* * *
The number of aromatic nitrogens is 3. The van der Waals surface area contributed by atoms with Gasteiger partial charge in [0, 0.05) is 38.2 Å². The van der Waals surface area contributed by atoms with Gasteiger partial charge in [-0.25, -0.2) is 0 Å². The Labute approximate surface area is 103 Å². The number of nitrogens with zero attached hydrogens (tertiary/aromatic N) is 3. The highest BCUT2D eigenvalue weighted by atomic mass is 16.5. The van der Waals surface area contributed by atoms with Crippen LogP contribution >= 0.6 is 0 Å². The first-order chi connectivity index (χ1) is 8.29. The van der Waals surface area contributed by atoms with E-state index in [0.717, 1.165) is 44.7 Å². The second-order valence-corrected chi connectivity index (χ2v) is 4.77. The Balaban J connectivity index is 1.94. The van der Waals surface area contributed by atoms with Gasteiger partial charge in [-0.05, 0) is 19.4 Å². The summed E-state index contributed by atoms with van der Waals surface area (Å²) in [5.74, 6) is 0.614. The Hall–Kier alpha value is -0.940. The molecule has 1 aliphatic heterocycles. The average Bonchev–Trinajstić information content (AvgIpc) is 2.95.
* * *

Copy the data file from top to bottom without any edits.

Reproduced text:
The number of aromatic nitrogens is 3. The van der Waals surface area contributed by atoms with Gasteiger partial charge in [0, 0.05) is 38.2 Å². The van der Waals surface area contributed by atoms with Gasteiger partial charge in [-0.25, -0.2) is 0 Å². The Labute approximate surface area is 103 Å². The number of nitrogens with zero attached hydrogens (tertiary/aromatic N) is 3. The highest BCUT2D eigenvalue weighted by atomic mass is 16.5. The van der Waals surface area contributed by atoms with Crippen LogP contribution >= 0.6 is 0 Å². The first-order chi connectivity index (χ1) is 8.29. The van der Waals surface area contributed by atoms with E-state index in [0.717, 1.165) is 44.7 Å². The second-order valence-corrected chi connectivity index (χ2v) is 4.77. The Balaban J connectivity index is 1.94. The van der Waals surface area contributed by atoms with Gasteiger partial charge in [-0.05, 0) is 19.4 Å². The summed E-state index contributed by atoms with van der Waals surface area (Å²) in [5.74, 6) is 0.614. The Hall–Kier alpha value is -0.940. The molecule has 1 aliphatic heterocycles. The average Bonchev–Trinajstić information content (AvgIpc) is 2.95.